Fire Station 63 Gains a 57.5 Ton Vault

Fire Station 63 in Oroville, California, fields over 2,000 calls a year from residents, businesses, and fellow firefighting units in and around Butte County. When a call comes into the outpost, the community counts on the station crew to be at the ready. The same goes for all the equipment it takes to battle ablaze. Every piece must be counted on to work as hard as every firefighter.
 
Jensen Precast engineered, manufactured, and delivered a 57½ ton concrete vault for Station 63. The under groundwater storage unit measures 8½’W x 23’L x 16’H and was customized to enable routine onsite testing of the pump systems outfitted on each of its fire engines.
 
Jensen Precast engineered, manufactured, and delivered a 57½ ton concrete vault for Station 63. The underground water storage unit measures 8½’W x 23’L x 16’H and was customized to enable routine onsite testing of the pump systems outfitted on each of its fire engines.
 

PROJECT OWNER

CAL FIRE/Butte County Fire Department

CONTRACTOR

Bobo Construction 

PRODUCTS

Precast Concrete Water Storage Vault 8.5W x 23’L x 16’H Precast Concrete base, risers, and cover slabs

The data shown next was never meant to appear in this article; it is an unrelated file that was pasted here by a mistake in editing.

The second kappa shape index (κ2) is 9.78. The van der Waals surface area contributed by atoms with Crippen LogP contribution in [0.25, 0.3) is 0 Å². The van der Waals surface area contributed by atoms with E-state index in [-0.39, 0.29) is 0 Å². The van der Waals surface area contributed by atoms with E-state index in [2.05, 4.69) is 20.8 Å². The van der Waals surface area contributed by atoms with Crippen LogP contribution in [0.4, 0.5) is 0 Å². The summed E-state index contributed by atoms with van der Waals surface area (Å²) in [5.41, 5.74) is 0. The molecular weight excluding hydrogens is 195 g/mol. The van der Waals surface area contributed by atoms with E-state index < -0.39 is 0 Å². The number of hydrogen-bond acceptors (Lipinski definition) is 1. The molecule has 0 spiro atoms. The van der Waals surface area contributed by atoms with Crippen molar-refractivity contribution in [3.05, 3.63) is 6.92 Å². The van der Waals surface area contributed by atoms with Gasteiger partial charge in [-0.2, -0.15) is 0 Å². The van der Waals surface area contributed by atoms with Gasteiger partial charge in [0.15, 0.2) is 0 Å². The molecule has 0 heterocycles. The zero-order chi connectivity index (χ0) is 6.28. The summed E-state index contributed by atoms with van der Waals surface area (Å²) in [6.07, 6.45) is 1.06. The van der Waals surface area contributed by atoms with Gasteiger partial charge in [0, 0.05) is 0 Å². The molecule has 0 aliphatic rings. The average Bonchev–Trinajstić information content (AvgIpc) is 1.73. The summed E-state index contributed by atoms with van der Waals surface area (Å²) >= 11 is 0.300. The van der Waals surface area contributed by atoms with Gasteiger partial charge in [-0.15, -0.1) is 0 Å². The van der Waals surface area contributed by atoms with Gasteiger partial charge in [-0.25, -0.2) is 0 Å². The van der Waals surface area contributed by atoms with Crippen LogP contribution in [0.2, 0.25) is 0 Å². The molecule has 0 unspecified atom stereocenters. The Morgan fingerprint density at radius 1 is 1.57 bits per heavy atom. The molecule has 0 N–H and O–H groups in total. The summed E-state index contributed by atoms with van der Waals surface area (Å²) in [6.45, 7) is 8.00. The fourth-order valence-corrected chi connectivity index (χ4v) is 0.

CHALLENGES

When calls come into fire stations to address community emergencies, there is no time for equipment failures when battling life threatening and business crippling disasters. Fireengines must continuously operate at peak performance to quickly remedy fluid situations. Ensuring maximum operations while keeping costs to a minimum can be challenging to many local firefighting units. For fire engines to work at optimal capacity pump tests need to performed on a regular basis.

SOLUTIONS

“We set an 8½’W x 23’L x 16’H water storage vault 16′ deep, including 1 base, 2 risers, and 1 cover slab,” says Marshall Hammon, Jensen Precast Orland Inside Sales Representative.“Our precast concrete vault will help ensure fire engines are ready to go when needed.”

”For pump tests, we pull a draft of water from the vault into a fire engine, then test gallons per minute each firehose releases water based on the fire engine size,” says Jimmy Waddle, Station 63 Fire Apparatus Engineer. “We test all apparatus is working at full capacity. During the process the water is returned to the vault to use again. This saves financial and environmental resources.”

RESULTS

  • Ensures Station 63 fire engines work at full capacity before heading out on emergency calls.
  • Minimizes costs for fire engine pump testing by enabling efficient onsite water use procedures.
  • Keeps the Butte County community safer through advanced preparation of fire equipment.
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